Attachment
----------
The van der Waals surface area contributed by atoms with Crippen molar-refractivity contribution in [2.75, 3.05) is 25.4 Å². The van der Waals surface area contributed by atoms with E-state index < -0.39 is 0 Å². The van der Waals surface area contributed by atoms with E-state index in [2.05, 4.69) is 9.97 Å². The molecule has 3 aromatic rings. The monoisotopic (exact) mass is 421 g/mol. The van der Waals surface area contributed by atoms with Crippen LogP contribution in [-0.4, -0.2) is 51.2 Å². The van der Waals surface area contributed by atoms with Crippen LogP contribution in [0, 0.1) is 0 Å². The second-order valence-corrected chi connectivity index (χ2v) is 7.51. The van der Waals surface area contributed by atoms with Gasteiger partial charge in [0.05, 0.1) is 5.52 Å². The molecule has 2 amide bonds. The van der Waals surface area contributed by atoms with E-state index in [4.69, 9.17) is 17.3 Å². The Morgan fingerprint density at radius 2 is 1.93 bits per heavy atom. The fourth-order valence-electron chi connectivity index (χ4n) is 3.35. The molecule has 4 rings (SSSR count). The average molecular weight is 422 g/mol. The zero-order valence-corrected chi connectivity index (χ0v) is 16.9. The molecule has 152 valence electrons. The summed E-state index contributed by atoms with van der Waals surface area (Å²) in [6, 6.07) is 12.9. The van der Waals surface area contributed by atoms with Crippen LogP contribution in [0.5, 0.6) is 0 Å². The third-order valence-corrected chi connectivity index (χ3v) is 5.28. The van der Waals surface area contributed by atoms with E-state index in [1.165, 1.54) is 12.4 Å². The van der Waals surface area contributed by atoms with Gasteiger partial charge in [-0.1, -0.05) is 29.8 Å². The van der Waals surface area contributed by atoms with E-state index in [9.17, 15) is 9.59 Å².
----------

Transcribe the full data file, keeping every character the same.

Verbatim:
The van der Waals surface area contributed by atoms with Crippen molar-refractivity contribution in [2.75, 3.05) is 25.4 Å². The van der Waals surface area contributed by atoms with E-state index < -0.39 is 0 Å². The van der Waals surface area contributed by atoms with E-state index in [2.05, 4.69) is 9.97 Å². The molecule has 3 aromatic rings. The monoisotopic (exact) mass is 421 g/mol. The van der Waals surface area contributed by atoms with Crippen LogP contribution in [-0.4, -0.2) is 51.2 Å². The van der Waals surface area contributed by atoms with Crippen LogP contribution in [0, 0.1) is 0 Å². The second-order valence-corrected chi connectivity index (χ2v) is 7.51. The van der Waals surface area contributed by atoms with Gasteiger partial charge in [0.05, 0.1) is 5.52 Å². The molecule has 2 amide bonds. The van der Waals surface area contributed by atoms with E-state index in [4.69, 9.17) is 17.3 Å². The Morgan fingerprint density at radius 2 is 1.93 bits per heavy atom. The fourth-order valence-electron chi connectivity index (χ4n) is 3.35. The molecule has 4 rings (SSSR count). The average molecular weight is 422 g/mol. The zero-order valence-corrected chi connectivity index (χ0v) is 16.9. The molecule has 152 valence electrons. The summed E-state index contributed by atoms with van der Waals surface area (Å²) in [6, 6.07) is 12.9. The van der Waals surface area contributed by atoms with Crippen LogP contribution in [0.5, 0.6) is 0 Å². The third-order valence-corrected chi connectivity index (χ3v) is 5.28. The van der Waals surface area contributed by atoms with E-state index in [1.165, 1.54) is 12.4 Å². The van der Waals surface area contributed by atoms with Gasteiger partial charge in [-0.1, -0.05) is 29.8 Å². The van der Waals surface area contributed by atoms with E-state index in [9.17, 15) is 9.59 Å².